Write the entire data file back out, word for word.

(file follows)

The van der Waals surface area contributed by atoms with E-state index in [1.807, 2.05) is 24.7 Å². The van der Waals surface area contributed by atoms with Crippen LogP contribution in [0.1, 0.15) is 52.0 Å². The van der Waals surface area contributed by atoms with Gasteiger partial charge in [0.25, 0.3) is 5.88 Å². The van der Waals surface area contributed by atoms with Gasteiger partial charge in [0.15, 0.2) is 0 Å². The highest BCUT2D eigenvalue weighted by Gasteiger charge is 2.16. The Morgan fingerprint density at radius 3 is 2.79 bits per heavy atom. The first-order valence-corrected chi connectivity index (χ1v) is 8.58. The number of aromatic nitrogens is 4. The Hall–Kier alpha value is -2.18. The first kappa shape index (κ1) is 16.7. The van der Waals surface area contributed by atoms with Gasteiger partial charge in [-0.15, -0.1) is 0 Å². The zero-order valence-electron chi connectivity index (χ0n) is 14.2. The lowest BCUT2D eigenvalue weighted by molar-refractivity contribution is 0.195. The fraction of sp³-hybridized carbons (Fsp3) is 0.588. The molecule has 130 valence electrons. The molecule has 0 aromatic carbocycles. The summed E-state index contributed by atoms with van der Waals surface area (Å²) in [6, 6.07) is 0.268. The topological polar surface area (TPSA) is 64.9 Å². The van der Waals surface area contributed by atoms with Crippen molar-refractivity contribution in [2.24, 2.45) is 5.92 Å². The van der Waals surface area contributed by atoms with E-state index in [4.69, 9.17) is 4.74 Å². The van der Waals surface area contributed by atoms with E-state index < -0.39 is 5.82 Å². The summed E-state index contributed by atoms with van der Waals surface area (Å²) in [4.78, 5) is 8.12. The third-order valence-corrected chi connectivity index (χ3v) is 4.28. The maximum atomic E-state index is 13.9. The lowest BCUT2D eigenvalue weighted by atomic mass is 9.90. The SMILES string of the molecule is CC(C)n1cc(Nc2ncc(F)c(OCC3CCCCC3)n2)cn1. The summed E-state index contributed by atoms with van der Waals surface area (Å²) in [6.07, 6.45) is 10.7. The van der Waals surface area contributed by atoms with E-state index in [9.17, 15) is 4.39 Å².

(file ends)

The van der Waals surface area contributed by atoms with E-state index in [1.807, 2.05) is 24.7 Å². The van der Waals surface area contributed by atoms with Crippen LogP contribution in [0.1, 0.15) is 52.0 Å². The van der Waals surface area contributed by atoms with Gasteiger partial charge in [0.25, 0.3) is 5.88 Å². The van der Waals surface area contributed by atoms with Gasteiger partial charge in [0.15, 0.2) is 0 Å². The highest BCUT2D eigenvalue weighted by Gasteiger charge is 2.16. The Morgan fingerprint density at radius 3 is 2.79 bits per heavy atom. The first-order valence-corrected chi connectivity index (χ1v) is 8.58. The number of aromatic nitrogens is 4. The Hall–Kier alpha value is -2.18. The first kappa shape index (κ1) is 16.7. The van der Waals surface area contributed by atoms with Gasteiger partial charge in [-0.15, -0.1) is 0 Å². The zero-order valence-electron chi connectivity index (χ0n) is 14.2. The lowest BCUT2D eigenvalue weighted by molar-refractivity contribution is 0.195. The fraction of sp³-hybridized carbons (Fsp3) is 0.588. The molecule has 130 valence electrons. The molecule has 0 aromatic carbocycles. The summed E-state index contributed by atoms with van der Waals surface area (Å²) in [6, 6.07) is 0.268. The topological polar surface area (TPSA) is 64.9 Å². The van der Waals surface area contributed by atoms with Crippen molar-refractivity contribution in [2.24, 2.45) is 5.92 Å². The van der Waals surface area contributed by atoms with E-state index in [4.69, 9.17) is 4.74 Å². The van der Waals surface area contributed by atoms with E-state index < -0.39 is 5.82 Å². The summed E-state index contributed by atoms with van der Waals surface area (Å²) in [4.78, 5) is 8.12. The third-order valence-corrected chi connectivity index (χ3v) is 4.28. The maximum atomic E-state index is 13.9. The lowest BCUT2D eigenvalue weighted by atomic mass is 9.90. The SMILES string of the molecule is CC(C)n1cc(Nc2ncc(F)c(OCC3CCCCC3)n2)cn1. The summed E-state index contributed by atoms with van der Waals surface area (Å²) in [6.07, 6.45) is 10.7. The van der Waals surface area contributed by atoms with E-state index in [9.17, 15) is 4.39 Å².